That Time When the Only Test and Development Environment Was Production

If You Can Habitualize One Thing as a Developer It Is Create Quick Feedback Loops

In the early spring of I was working for a web development company. The company had written a PHP Programming Language (PHP 📖) application which was responsible for generating a Portable Document Format (PDF 📖) version of report cards. Parents would log in, click a link and download a PDF of their children’s report card(s).

It was the end of the third 9-weeks grading period; and the school district called us the morning that parents were starting to download their children’s report cards.

“The report cards are broken, they don’t look right,” said our point of contact, “Fix it! Fix it! Fix it… Fix it!” I’m taking some poetic license paying homage to a line delivered by Fry in Futurama; here’s the Youtube clip. The entire system and setup was new to my small team (myself and another person); but my team was assigned to the client, so we were tasked with fixing it.

Another person, somewhat familiar with the likely setup, showed us how to access the application and how to update the code.

The application was written in PHP, a language not overly familiar to me nor my co-worker. There was source code in Subversion (SVN 📖), but a long-standing habit of past maintainers was to upload files directly to the server; or maybe even edit them directly.

So for intents and purposes, the only canonical code was that which ran in production. To get to production, we had to Virtual Network Computing (VNC 📖) to a local Windows server to then VNC to the district’s Window’s server.

Once on the machine within a machine within a machine, I could use VIM Text Editor (vim 📖) or joe; at the time, I had only minimal familiarity with either one. I chose vim because it was modal. I had less of a chance of “making a change and accidentally saving it” with vim. For those not familiar, in this instance of PHP, whatever change you made to the file immediately took effect. There was no need to restart the web-server. It just took effect. Which proved to be a useful “constraint.” My coworker and I started exploring the code, and it was not immediately obvious how to fix the problem. Methods were confusing, poorly named, and doing too many things. Variables were terse or opaque. As the lead, I laid out our game plan.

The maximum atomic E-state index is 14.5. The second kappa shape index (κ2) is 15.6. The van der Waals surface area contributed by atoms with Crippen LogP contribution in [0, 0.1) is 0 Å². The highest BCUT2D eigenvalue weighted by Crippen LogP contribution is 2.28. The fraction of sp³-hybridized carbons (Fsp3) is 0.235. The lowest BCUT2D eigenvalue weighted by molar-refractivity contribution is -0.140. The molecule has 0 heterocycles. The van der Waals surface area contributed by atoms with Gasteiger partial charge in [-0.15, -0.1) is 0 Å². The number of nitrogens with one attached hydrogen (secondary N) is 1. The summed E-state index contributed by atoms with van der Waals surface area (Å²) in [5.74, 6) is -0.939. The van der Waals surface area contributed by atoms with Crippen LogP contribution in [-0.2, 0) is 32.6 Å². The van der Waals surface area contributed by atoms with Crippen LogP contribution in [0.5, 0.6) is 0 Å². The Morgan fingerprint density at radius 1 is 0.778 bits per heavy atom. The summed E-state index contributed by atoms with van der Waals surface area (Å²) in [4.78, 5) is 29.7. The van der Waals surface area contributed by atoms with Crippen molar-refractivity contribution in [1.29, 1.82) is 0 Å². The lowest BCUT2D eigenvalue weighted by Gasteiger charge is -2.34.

One of our computers would make the changes, the other would be dedicated to vetting our changes. We’d use my computer (by way of the nesting dolls of VNC clients) for editing and his for vetting.

On the remote server, we would install Git (git 📖). Once installed, we’d initialize a local git repository for the code base and make our first commit. I would then refactor a bit of code, my coworker would check the new PDF to see if it was the same or better. If it was the same or better, I would commit the code. If it was worse, I would revert. This is a critical thing to understand about refactoring; not every refactor need be better, it just shouldn’t make things worse. We spent the next several hours holed up in a room puzzling through the PDF generation code.

Together, we’d make a small change; I’d announce I was preparing to save the file. My coworker would give me the all clear, I’d save the file, and they would refresh.

When they gave me the all clear, I’d commit the change. Sometimes, the change would break the PDF, so I’d revert that change.

Sometimes we’d bump a variable’s integer value up a bit to see what it did. Based on the results of that change, we would revert value but then rename the variable to something more expressive (e.g. from $h to $height_of_header for example).

Eventually, after several dozen commits, my coworker and I arrived at a solution that worked.

I can hardly express the elation of that day. Forever seared in my memory is the intense sense of accomplishment; we had both hopped into a very adverse situation, got our bearings, and carved a pathway to success.

I have carried that lesson forward in much that I do. To the best of my ability, when coding, I try to establish quick feedback loops. From there, I can then iterate towards an acceptable solution.

Also, during a “crisis” strive to follow processes that won’t leave you in a worse situation. Checklists are your friend. Saying out loud what you’re doing so others can verify your plan. Slow down so as to avoid compounding mistakes due to your haste.

I wish I could tell you what we did around fixing the ecosystem problems, but that wasn’t burned into my memory. I was also in the process of interviewing for what would be my next job. And you best believe I used that story as part of my interview.